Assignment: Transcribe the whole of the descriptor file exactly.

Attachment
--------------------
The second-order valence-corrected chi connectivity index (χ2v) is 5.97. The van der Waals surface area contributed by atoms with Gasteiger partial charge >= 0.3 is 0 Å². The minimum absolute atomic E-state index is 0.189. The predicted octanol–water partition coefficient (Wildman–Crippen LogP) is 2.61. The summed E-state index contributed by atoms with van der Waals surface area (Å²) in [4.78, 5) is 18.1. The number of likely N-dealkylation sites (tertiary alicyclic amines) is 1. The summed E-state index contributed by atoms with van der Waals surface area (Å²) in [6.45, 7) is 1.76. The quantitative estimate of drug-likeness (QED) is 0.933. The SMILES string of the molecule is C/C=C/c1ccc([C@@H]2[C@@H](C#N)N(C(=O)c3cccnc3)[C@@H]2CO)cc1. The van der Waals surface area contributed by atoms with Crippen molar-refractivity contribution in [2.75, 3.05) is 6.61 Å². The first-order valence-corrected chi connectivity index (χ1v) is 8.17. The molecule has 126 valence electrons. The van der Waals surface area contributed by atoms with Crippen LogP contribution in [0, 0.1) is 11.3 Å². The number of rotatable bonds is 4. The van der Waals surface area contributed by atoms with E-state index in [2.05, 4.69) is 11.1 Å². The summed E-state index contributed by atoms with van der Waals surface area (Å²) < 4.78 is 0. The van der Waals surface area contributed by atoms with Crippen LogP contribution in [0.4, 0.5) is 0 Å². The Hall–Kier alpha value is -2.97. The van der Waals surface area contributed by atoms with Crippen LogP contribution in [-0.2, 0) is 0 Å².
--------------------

The second-order valence-corrected chi connectivity index (χ2v) is 5.97. The van der Waals surface area contributed by atoms with Gasteiger partial charge >= 0.3 is 0 Å². The minimum absolute atomic E-state index is 0.189. The predicted octanol–water partition coefficient (Wildman–Crippen LogP) is 2.61. The summed E-state index contributed by atoms with van der Waals surface area (Å²) in [4.78, 5) is 18.1. The number of likely N-dealkylation sites (tertiary alicyclic amines) is 1. The summed E-state index contributed by atoms with van der Waals surface area (Å²) in [6.45, 7) is 1.76. The quantitative estimate of drug-likeness (QED) is 0.933. The SMILES string of the molecule is C/C=C/c1ccc([C@@H]2[C@@H](C#N)N(C(=O)c3cccnc3)[C@@H]2CO)cc1. The van der Waals surface area contributed by atoms with Crippen molar-refractivity contribution in [2.75, 3.05) is 6.61 Å². The first-order valence-corrected chi connectivity index (χ1v) is 8.17. The molecule has 126 valence electrons. The van der Waals surface area contributed by atoms with Crippen LogP contribution in [0, 0.1) is 11.3 Å². The number of rotatable bonds is 4. The van der Waals surface area contributed by atoms with E-state index in [2.05, 4.69) is 11.1 Å². The summed E-state index contributed by atoms with van der Waals surface area (Å²) < 4.78 is 0. The van der Waals surface area contributed by atoms with Crippen LogP contribution in [0.4, 0.5) is 0 Å². The Hall–Kier alpha value is -2.97. The van der Waals surface area contributed by atoms with Crippen LogP contribution in [-0.2, 0) is 0 Å².